Health literacy is important for any patient with cancer trying to understand their diagnosis, and they need help from their care team to gain that.
Kathy LaTour is a breast cancer survivor, author of The Breast Cancer Companion and co-founder of CURE magazine. While cancer did not take her life, she has given it willingly to educate, empower and enlighten the newly diagnosed and those who care for them.
The day I was diagnosed it didn’t matter that I had a master’s in communication because I heard very little after the words you have cancer.
It made me realize that if I was confused, how were other women without as much education handling the information, usually, given by doctors who always talk fast.
There are now consultants that help medical folks use plain language to overcome the barriers to understanding, which include not only obvious ones such as the inability to read or write, but also areas such as suffering a disability of some kind, or being a worrier or a woman who sees her worth in doing everything for everyone.
One professional consultant on health literacy wrote a book about the topic, but found when she was diagnosed, she couldn’t hear
what the doctor was saying,
On the day I first heard the words you have breast cancer
, I was sitting in my surgeon’s office. Today, I can still provide a sketch of the room and every nick knack on the shelves. Luckily, my husband at the time was an engineer and remembered every word she said, and where she stopped to breathe. I was in mother land, mentally holding my year-old daughter and remembering how hard it was to get pregnant and how unimaginable it was that I might not be around to raise her.
I will never forget when my oncologist asked me to do a skit with him at a meeting of oncology fellows, the baby docs who were preparing to take on real patients.
He read my actual pathology report into the microphone as if he was actually doing it the first time. I was staring at him intently; I am sure I looked like I was totally into what he was saying. Nothing could have been further from the truth. In the skit, when he said something that would set off a mental reaction for me, I would turn to the audience and start whispering into my microphone what I was thinking.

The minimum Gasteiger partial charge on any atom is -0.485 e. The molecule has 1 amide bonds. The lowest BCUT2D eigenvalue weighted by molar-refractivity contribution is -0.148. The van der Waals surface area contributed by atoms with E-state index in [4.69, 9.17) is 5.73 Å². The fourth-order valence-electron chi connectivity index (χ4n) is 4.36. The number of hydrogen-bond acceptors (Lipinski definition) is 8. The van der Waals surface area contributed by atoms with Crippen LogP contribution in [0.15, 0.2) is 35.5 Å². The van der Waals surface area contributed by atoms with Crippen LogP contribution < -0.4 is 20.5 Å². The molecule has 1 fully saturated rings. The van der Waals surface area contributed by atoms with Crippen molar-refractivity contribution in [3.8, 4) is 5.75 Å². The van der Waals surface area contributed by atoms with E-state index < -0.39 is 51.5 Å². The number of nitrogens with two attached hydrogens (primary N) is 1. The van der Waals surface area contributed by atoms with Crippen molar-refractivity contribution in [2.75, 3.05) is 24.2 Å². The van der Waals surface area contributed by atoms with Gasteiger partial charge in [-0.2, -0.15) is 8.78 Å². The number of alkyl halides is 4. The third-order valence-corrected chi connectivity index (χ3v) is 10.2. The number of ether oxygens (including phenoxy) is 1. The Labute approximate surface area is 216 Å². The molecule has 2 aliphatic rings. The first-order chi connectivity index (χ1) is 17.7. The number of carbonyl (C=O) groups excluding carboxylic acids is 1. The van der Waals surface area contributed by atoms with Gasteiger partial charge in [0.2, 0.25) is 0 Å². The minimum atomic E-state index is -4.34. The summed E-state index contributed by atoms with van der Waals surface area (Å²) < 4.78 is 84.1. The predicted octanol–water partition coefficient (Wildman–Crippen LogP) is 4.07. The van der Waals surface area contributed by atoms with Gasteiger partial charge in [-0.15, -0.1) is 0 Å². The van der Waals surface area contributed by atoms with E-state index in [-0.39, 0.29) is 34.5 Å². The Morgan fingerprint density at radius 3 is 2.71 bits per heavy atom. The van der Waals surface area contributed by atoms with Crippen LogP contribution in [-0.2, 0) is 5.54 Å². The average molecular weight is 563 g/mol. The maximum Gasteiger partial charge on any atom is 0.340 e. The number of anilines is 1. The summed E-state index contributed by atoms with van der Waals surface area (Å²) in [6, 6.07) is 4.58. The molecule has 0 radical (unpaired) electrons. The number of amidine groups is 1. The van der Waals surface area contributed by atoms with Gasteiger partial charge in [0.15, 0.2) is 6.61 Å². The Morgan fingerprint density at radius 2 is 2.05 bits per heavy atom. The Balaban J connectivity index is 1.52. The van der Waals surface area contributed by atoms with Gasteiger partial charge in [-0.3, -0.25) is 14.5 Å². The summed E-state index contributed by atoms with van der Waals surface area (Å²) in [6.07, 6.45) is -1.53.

For example, I was diagnosed in mid-October and as he was going over the timeline for treatment, I heard the four months and realized that was through the holidays.
“Wait, this is my year to host the family for Christmas dinner and, of course, I have always handled the surprise gifts for the children. I love doing that and it is a tradition. Will I be able to do that this year? And what about the Alzheimer’s gala. I am finally chair and most of the work is in December. Who will do it? How am I going to tell the kids? Susan is pregnant and I can’t add this stress to her life.”
You get it.
Of course, while I was at Christmas, the oncologist was still talking. He had no idea I had gone away.
I had a number of oncology fellows tell me that no one in a classroom could tell them what they had just seen. I have heard since then that they know their patients will need lots of information repeated before they hear it.
This brings up another issue of literacy. The only way to guarantee that cancer patients get the information they need is to get to know them and how they communicate personally.
And for most of us, when doctors start with statistics, we could be sitting in their lap and we wouldn’t hear them. I am a writer because I had to take statistics in my other chosen major. If you are one of the lucky ones who is a number person, hearing all the statistics is fine but when it’s about relative risk versus absolute risk — back up and tell me what means to begin with.